• 22.
    Åse, Cecilia
    Stockholm University, Faculty of Social Sciences, Department of Political Science.
    Skammens skepp: när U137 gick på grund2014In: Det dolda hotet: 12 forskare om ubåtar / [ed] Andreas Linderoth, Karlskrona: Marinmuseum , 2014, p. 131-151Chapter in book (Other academic)
  • 23.
    Åse, Cecilia
    Stockholm University, Faculty of Humanities, Department of Ethnology, History of Religions and Gender Studies.
    The gendered myth of protection2019In: The Routledge handbook of gender and security / [ed] Caron E. Gentry, Laura J. Shepherd, Laura Sjoberg, London: Routledge, 2019, p. 273-283Chapter in book (Refereed)
  • 24.
    Åse, Cecilia
    et al.
    Stockholm University, Faculty of Social Sciences, Department of Political Science.
    Jansson, Maria
    Stockholm University, Faculty of Social Sciences, Department of Political Science.
    Wendt, Maria
    Stockholm University, Faculty of Social Sciences, Department of Political Science.
    Hårda bud: manifest för en levd statsvetenskap2010In: Statsvetenskaplig Tidskrift, ISSN 0039-0747, Vol. 112, no 4, p. 407-409Article in journal (Other academic)
  • 25.
    Åse, Cecilia
    et al.
    Stockholm University, Faculty of Social Sciences, Department of Political Science.
    Jansson, Maria
    Stockholm University, Faculty of Social Sciences, Department of Political Science.
    Wendt, Maria
    Stockholm University, Faculty of Social Sciences, Department of Political Science.
    Tre nyanser av Sverige2011In: Kön, makt, nation: tillägnad Maud Eduards / [ed] Diane Sainsbury & Maritta Soininen, Stockholm: Statsvetenskapliga institutionen, Stockholms universitet , 2011Chapter in book (Other academic)
  • 26.
    Åse, Cecilia
    et al.
    Stockholm University, Faculty of Humanities, Department of Ethnology, History of Religions and Gender Studies, Gender Studies.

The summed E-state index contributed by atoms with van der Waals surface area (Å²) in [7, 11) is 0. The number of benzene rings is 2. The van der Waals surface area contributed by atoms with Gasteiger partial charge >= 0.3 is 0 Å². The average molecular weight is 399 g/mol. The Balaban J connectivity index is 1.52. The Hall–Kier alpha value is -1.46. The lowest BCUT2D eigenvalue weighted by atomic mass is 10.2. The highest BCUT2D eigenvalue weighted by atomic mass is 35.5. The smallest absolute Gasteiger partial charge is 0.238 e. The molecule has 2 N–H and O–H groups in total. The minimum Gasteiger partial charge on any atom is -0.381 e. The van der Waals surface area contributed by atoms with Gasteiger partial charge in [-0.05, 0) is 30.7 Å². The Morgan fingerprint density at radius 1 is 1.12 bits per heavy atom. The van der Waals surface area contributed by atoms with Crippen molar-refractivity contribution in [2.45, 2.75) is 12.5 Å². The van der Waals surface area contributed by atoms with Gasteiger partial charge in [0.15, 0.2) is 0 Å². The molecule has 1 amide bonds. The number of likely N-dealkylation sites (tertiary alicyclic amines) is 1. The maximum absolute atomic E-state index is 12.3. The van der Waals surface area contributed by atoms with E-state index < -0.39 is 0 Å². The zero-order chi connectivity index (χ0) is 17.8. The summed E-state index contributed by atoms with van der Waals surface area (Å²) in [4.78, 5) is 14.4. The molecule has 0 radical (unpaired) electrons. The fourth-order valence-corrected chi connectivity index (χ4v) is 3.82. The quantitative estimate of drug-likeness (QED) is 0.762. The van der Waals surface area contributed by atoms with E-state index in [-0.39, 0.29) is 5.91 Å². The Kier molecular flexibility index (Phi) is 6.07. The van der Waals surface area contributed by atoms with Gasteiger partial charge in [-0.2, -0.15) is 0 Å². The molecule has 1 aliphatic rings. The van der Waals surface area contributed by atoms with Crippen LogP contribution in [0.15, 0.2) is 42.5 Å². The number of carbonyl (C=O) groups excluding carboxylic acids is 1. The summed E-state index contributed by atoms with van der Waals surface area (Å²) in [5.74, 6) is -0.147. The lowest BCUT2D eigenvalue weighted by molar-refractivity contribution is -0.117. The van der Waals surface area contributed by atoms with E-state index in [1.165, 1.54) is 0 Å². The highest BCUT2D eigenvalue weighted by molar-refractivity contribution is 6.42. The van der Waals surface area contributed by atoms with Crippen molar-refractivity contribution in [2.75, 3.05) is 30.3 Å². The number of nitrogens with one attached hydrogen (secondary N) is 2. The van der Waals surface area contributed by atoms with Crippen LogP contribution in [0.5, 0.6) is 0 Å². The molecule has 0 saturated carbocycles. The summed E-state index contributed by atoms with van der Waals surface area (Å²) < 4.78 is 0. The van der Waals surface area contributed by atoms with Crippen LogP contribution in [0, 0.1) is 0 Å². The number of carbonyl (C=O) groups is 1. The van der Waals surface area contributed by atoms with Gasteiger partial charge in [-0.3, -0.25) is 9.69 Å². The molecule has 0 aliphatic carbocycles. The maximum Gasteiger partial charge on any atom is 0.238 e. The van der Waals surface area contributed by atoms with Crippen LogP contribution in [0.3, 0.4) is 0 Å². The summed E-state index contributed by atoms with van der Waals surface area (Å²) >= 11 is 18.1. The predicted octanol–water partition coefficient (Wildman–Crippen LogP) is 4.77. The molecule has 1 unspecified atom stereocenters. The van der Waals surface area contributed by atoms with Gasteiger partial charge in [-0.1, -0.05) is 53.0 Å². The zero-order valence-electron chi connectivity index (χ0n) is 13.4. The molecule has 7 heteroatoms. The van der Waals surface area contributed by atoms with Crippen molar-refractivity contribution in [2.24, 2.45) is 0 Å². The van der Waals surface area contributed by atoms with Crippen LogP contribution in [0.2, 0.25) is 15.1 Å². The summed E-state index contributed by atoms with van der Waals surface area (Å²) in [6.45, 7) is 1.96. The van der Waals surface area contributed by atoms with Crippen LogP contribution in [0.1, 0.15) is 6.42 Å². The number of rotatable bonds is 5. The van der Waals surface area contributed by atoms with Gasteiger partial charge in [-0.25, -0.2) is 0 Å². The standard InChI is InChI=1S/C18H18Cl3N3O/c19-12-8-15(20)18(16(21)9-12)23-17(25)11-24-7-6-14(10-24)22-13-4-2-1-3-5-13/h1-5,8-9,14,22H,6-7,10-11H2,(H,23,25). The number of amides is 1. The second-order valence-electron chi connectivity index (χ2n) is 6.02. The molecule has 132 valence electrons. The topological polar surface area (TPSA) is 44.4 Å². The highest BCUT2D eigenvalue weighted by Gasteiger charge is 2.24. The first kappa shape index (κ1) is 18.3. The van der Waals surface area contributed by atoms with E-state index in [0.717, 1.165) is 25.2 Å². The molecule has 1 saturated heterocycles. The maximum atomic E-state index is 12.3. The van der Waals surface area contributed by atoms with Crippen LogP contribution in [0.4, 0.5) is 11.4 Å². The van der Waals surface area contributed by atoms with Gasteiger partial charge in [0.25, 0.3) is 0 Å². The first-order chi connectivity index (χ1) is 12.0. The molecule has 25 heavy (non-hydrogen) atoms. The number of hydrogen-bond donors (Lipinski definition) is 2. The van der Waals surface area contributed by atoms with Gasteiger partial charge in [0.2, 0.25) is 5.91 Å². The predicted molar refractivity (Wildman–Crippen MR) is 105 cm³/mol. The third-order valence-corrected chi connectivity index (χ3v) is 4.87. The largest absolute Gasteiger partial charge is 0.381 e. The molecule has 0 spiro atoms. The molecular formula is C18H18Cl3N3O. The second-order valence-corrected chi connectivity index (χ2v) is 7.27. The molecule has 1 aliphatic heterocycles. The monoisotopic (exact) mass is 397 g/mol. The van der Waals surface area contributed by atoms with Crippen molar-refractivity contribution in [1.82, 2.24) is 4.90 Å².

Quirico, Monica
    Wendt, Maria
    Stockholm University, Faculty of Social Sciences, Department of Political Science.
    Gendered Grief: Mourners' Politicisation of Military Death2019In: Gendering Military Sacrifice: A Feminist Comparative Analysis / [ed] Cecilia Åse, Maria Wendt, Abingdon: Routledge, 2019, p. 145-176Chapter in book (Refereed)
    Abstract [en]

    This chapter investigates how the relatives of the European soldiers who died in the Afghanistan war (2001–2014), particularly mothers, organised and acted publicly and politically. What is the potential for personal grief to contest political and justificatory war narratives? Feminist scholarship on the relationship between gender, war grief, and politics provides the theoretical framework. Using cross-country comparison as a feminist method of denaturalisation, the chapter discusses gendered grief in the six European countries, with a specific focus on Italy, Sweden and the UK. The comparative analysis identifies general patterns and pinpoints the national differences that had a key influence on the politicisation of war grief. A “politico-emotional war contract” is put forward as a key component both opening up space for and stifling bereaved relatives’ political agency. The chapter discusses how relatives made use of gender representations to challenge established war narratives, but also shows how women’s grief was silenced or appropriated and used to sanction and beautify military violence. An important result concerns how different national contexts condition the possibilities for women’s agency as grieving mothers and wives.

  • 27.
    Åse, Cecilia
    et al.
    Stockholm University, Faculty of Humanities, Department of Ethnology, History of Religions and Gender Studies, Gender Studies.
    Wendt, Maria
    Stockholm University, Faculty of Social Sciences, Department of Political Science.